After his party's success at parliamentary polls, Islamist moderate Abdelilah Benkirane (pictured) has become Morocco’s new prime minister. A look at the leader’s decades-old quest for power.
Abdelilah Benkirane, leader of Morocco’s Justice and Development Party (PJD), has become Morocco's new prime minister after his moderate Islamist party won 107 of parliament’s 395 seats in the North African country’s Nov. 25 poll. Having won over voters at home, Benkirane, 57, now seems eager to reassure international observers.
The elections were the first since a July referendum that transferred some of King Mohammed VI's near absolute powers to parliament and the prime minister. Benkirane was widely expected to be called on by the king to fill the new government’s top job.
Known for his fiery speeches on television, Benkirane’s sudden rise to prominence was met with some reserve abroad. The US State Department said on Nov 28 that it was cautiously watching how the PJD would operate from its new position of power.
However, Benkirane’s tame statements to the international media after his party’s victory echoed the moderate tone of his recent election campaign at home. On Nov. 27 he told FRANCE 24 he would defend a "controlled democracy" and "better governance".
Turning on the charm offensive
Meetings with members of the Moroccan business community were a priority during Benkirane election drive. The country’s entrepreneurs tend to be secular and socially progressive.
In late October, Benkirane addressed the General Confederation of Enterprises of Morocco. His message to them was that Islam is a religion that favours market-friendly economics, even if it is concerned with a just distribution of wealth.
The charismatic leader also met with Women’s Tribune, an NGO championing women’s rights in the country. He told the NGO, which seeks to increase the participation of women in politics, media and business, that he would root out corruption by appointing “men and women of competence and integrity” to top government posts.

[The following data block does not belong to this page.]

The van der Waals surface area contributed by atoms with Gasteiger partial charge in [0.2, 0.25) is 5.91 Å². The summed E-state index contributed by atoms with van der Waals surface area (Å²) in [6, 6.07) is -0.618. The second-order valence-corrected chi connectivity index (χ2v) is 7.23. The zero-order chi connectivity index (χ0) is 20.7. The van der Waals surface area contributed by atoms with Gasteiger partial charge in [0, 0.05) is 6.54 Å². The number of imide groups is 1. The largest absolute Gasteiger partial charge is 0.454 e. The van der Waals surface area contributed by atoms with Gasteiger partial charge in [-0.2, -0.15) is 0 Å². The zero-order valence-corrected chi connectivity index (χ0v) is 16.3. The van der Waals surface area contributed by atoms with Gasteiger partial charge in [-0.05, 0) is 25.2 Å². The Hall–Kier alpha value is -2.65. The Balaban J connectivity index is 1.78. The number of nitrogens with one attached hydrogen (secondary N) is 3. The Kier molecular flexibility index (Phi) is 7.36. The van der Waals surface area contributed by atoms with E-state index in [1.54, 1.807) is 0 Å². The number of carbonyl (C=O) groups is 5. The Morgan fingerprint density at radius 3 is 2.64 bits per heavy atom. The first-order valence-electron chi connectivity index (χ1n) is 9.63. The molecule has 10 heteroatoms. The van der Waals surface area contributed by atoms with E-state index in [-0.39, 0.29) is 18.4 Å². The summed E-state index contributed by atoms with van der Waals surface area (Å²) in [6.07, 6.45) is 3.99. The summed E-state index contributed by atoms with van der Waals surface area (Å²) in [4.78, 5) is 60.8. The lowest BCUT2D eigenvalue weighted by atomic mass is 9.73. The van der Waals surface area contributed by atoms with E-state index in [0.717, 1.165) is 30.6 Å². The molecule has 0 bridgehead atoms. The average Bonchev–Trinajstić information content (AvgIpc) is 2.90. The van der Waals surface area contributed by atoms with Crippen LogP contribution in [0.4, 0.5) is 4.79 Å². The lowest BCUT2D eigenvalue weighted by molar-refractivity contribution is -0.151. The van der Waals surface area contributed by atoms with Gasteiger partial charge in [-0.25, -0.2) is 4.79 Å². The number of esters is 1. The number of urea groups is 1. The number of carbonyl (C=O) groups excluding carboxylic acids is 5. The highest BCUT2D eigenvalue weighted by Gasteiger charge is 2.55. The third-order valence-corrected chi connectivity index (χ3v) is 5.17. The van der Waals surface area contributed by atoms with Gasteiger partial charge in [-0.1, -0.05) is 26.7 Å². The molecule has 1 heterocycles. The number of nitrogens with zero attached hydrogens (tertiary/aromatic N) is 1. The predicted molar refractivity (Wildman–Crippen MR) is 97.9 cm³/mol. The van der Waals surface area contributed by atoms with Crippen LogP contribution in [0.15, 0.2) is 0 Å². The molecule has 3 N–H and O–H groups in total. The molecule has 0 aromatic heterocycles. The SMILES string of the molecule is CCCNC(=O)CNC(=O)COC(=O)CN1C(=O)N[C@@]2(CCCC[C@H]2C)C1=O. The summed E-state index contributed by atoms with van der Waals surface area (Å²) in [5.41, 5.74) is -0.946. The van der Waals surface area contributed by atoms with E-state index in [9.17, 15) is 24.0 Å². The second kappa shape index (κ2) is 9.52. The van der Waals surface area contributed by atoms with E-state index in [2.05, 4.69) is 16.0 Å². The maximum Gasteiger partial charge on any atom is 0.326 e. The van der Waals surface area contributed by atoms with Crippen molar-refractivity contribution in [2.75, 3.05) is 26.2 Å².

Benkirane also avoided addressing social and religious mores on the campaign trail. “People will ask you again and again the same questions: will you forbid bathing suits on the beaches? Will you close up the bars?” Benkirane warned party members in Rabat this summer, according to the Moroccan weekly Tel Quel.
“Tell all these people that we are the candidates that will tackle much larger problems, such as unemployment, health, education and justice,” Benkirane insisted.
While Benkirane now presents himself as a moderate Islamist, the past includes a different snapshot of the man. In the 1970s, he made this political debut with Chabiba Islamiya, an underground Islamist movement that violently targeted leftists.
Benkirane says that he decided to abandon terrorism in the 1980s, but not before his association with Chabiba Islamiya landed him in prison twice. He then decided that political action was only useful within the established rules of the state and its institutions.
Founded in 1981, his Al Jamaâ Al Islamiya, loosely translated as the The Islamic Group, was rebranded as the Unity and Reform Movement (MUR) in 1996. Shortly after, the doors to political legitimacy opened in the form of parliamentary elections.
Benkirane and his entourage joined the People's Constitutional and Democratic Movement in 1997 and won nine parliamentary seats.
Blossoming in the Arab Spring
Despite its different incarnations, Benkirane’s political camp has never shed its conservative tenets. The leader is remembered for his anger over a female journalist who wore jeans and a t-shirt to parliament. He also fought against King Mohammed's reform to change the status of women.
While Benkirane eventually accepted the reform, which has offered Moroccan women more equal treatment since 2003, the PJD leader still rejects the equal distribution of family inheritances between sons and daughters.
In 2004 Benkirane was even replaced at the head of the party by a more moderate and conciliatory figure, Eddine El Othmani. Benkirane reclaimed the party’s top post in 2008.
While this year’s wave of Arab revolts never hit Morocco with full force, it has nonetheless played to Benkirane’s favour. In 2011 he campaigned on the theme of political reform in the wake of the revolutions in Tunisia and Egypt, but with guarded fervor.
“The problem in Morocco is not the regime,” Benkirane told FRANCE 24 after his party’s success at the polls. “The government should just enjoy its freedoms and resolve its problems, and no longer turn to the King to find out what moves forward and what doesn’t.”
Date created : 2011-11-29